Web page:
4 steps to developing a business plan
Having a business plan is crucial for any company, but when it comes to starting out it can often mean the difference between success and failure.
A good business plan should include market analysis, company description, organisation and management, strategic analysis, marketing and sales management, service or product line, funding models, and financials.
Here are some important rules for creating one.
1. Know your market
Understanding your communication channels will help determine your advertising spend.
Consultant John Downes says the first thing to understand is who your customers are and through which channels they prefer to receive communications.
What are the customers’ demographics? What channels will you have to access them? Will it be through face-to-face contact, social media, direct or electronic mail or a mix of multiple forms of communication?
“One of the key things that the business plan needs to take into account is how are you going to exercise those channels and most importantly how does your chosen customer segment want to be communicated with. Understanding your channels is really important and that will determine where you invest your advertising and marketing spend.”
It also helps you to identify the ideal location for your business and what sort of space you need.
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2. Develop an overarching strategy
Downes say the business plan is not a budget, but a strategic document for businesses.
“A business plan helps us think about who our customers are, how we’re going to serve them and what the ramifications are for your business,” he says.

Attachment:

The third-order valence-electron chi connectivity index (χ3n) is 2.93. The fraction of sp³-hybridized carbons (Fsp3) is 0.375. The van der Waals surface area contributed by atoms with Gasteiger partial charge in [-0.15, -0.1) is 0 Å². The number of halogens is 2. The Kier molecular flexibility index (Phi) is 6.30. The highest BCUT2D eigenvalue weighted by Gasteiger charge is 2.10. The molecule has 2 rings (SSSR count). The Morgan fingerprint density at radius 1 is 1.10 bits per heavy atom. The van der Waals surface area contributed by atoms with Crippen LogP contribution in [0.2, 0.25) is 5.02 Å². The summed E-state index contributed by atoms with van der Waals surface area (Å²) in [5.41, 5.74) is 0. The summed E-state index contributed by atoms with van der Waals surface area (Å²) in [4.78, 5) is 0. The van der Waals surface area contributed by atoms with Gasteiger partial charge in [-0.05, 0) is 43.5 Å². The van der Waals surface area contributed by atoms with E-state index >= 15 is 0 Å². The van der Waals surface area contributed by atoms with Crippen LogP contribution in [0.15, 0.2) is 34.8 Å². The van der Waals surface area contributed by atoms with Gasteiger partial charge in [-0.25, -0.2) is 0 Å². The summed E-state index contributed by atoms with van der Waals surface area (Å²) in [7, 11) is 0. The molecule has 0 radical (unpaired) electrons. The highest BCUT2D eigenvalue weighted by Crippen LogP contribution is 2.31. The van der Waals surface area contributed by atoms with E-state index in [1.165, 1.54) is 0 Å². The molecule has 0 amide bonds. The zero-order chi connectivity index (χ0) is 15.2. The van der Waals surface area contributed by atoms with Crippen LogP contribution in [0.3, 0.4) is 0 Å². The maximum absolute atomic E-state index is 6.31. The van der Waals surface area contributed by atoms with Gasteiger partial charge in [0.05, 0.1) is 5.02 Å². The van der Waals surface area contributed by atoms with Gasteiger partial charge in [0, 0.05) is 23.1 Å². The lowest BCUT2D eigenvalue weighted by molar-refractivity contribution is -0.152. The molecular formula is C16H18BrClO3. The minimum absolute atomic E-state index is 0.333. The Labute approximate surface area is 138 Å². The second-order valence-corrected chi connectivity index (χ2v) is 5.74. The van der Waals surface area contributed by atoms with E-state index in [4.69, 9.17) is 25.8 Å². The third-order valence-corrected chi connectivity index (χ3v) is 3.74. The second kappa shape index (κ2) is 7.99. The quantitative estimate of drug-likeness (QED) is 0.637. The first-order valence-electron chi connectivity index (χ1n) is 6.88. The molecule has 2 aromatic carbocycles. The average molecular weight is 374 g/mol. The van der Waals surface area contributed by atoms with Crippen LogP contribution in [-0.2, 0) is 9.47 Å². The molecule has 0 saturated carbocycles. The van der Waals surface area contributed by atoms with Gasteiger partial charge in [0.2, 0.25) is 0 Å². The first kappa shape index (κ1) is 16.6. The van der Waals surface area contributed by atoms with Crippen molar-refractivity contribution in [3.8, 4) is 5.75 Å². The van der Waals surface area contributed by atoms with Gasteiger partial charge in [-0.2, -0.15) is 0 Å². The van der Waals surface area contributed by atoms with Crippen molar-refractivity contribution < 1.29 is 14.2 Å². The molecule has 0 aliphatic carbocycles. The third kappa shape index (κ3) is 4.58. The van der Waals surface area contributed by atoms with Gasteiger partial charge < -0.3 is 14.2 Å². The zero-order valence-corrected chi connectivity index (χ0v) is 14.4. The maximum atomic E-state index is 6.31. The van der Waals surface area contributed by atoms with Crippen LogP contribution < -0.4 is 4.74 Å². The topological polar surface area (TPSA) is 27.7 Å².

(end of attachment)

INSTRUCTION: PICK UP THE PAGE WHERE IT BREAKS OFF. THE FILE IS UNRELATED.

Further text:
“A business plan challenges whether you’re going for the right customers. Has the customer segment changed? Has the demographic around my (business) morphed?”
He says if these questions throw up challenges to your operating norm, you may require a new business location, perhaps relocating to an area that’s more suited for your market.
Downes says a good business plan analyses the market and develops a strategy for it.
A good business plan analyses the market & develops a strategy for it.
3. Identify your value proposition
Downes says businesses should address the following questions: “Where are you actually delivering value and what problems are you actually solving?
“What key activities do I need to nurture to give them and what resources do I need to serve that?’’
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This, he says, lies in identifying what is unique and compelling about your value proposition. What are you doing that’s different from your competitor? It means identifying the needs and problems of your ideal customers.
“The business plan triggers you to think of some of these things.”
4. The business plan as a sale document
Downes says business owners should look at their company from their customers’ perspective to see if it truly serves their needs.
He says customers are essential to driving business growth and identifying new opportuniites.
“What are its risks? Is it solely depended on a super sales person? Am I reliant on three of four referrers from a particular community?
He says by looking at your plan through the eyes of the customer you can see some of the holes or potential holes in your business.